To help prevent future thefts, the Ronin Bridge has undergone one internal audit and two external audits by blockchain security firms Verichains and Certik. The bridge also has a new “circuit-breaker system” designed to stop suspicious users from making unusually large withdrawals. You can read more about Ronin’s update in its blog post, as well as read up on its technical documentation.

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Tech News

Twitter verification reopens: Here’s how applications work

Twitter is relaunching verification, opening up the blue check program after reworking its confusing – and at times controversial – policies. The social network has long used a blue logo on usernames to identify that individuals are who they say they are, but questions about just what degree of trustworthiness that implies had forced Twitter to go back to the drawing board to rework the system.

It’s been a few years since Twitter – officially, at least – decided to stop its existing verification program. Since then, new blue checks have been added, but the method by which that’s happened has been even more circumspect.

Lending to the confusion, verification has also been used as a way of punishing users as well. Contravening Twitter rules has seen some people lose their blue tick, for instance, and changing your username can also lead to it disappearing. Questions around whether individuals or news organizations which share and promote “fake news” or even help incite violence such as that at the US Capitol on January 6 should keep their verification mark has only made the process murkier.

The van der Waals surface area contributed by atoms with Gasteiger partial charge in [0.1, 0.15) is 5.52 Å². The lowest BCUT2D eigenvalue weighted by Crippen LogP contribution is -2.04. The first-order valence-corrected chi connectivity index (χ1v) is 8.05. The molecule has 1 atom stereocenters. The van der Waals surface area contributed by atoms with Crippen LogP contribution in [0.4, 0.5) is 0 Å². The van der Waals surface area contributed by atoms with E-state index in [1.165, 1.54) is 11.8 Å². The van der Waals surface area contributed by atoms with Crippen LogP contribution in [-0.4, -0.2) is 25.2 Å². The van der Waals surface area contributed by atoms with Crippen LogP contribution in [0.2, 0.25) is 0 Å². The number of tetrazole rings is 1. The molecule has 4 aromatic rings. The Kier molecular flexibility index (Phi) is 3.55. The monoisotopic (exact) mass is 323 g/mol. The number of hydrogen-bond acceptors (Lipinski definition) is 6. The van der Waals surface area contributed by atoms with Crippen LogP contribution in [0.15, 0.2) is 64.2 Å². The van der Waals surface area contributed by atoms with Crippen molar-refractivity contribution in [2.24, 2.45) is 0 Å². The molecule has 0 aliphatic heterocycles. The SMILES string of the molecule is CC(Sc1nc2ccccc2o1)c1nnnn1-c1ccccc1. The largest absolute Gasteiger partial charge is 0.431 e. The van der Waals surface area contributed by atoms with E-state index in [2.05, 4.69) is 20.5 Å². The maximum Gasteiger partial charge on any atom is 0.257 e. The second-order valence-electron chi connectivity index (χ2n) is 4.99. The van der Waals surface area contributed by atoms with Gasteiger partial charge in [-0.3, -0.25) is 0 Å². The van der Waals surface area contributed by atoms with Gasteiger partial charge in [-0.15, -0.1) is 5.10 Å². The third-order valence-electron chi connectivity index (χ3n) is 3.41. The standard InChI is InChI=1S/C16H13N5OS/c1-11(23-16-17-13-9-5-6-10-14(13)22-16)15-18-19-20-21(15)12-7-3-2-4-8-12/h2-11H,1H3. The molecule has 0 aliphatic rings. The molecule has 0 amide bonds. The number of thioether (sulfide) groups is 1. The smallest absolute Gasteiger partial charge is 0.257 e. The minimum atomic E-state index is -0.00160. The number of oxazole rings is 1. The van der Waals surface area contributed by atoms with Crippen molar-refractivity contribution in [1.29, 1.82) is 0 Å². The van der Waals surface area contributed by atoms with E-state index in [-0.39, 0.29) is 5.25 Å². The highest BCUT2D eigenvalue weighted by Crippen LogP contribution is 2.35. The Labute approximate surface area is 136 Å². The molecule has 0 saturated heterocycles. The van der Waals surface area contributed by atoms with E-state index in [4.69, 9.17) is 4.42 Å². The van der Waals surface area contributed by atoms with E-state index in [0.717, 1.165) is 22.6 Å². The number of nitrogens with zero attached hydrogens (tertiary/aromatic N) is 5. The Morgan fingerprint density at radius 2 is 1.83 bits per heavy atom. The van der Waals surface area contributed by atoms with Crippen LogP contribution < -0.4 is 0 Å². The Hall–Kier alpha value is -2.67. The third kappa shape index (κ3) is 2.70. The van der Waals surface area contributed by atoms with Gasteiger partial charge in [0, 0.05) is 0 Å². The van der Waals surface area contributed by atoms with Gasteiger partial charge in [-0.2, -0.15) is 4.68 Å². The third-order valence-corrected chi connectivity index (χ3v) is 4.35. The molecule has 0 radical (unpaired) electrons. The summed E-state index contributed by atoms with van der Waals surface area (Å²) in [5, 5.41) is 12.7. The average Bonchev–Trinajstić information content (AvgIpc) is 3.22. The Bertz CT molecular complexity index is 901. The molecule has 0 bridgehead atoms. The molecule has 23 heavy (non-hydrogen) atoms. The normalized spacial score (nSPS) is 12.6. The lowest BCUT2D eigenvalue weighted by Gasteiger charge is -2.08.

Last November, Twitter said it had reworked its system and would launch it in due course. Today, it’s getting the first roll-out, complete with new verification guidelines.

“These verification guidelines are intended to encourage healthy conversations for the betterment of the Twitter community overall,” the company explained today. “They follow the philosophy to lead by example, Tweet others how they want to be Tweeted, and serve the public conversation authentically, respectfully, and with consideration. As always, all accounts, including verified accounts, must follow the Twitter Rules. And as we previously shared, verified accounts that repeatedly violate the Twitter Rules are subject to have the blue badge removed.”

Those who want to be verified will need to have a complete account, including a profile name, profile image, and either a confirmed email address or phone number. They’ll also need to have been active within the past six months, and “a record of adherence to the Twitter rules,” the company warns. If you had a 12 hour or 7 day lockout within the past 12 months for violating those rules, for example, you won’t be able to get verified. Finally, they’ll have to fall into one of six categories:

Companies, brands and organizations
News organizations and journalists
Sports and gaming
Activists, organizers, and other influential individuals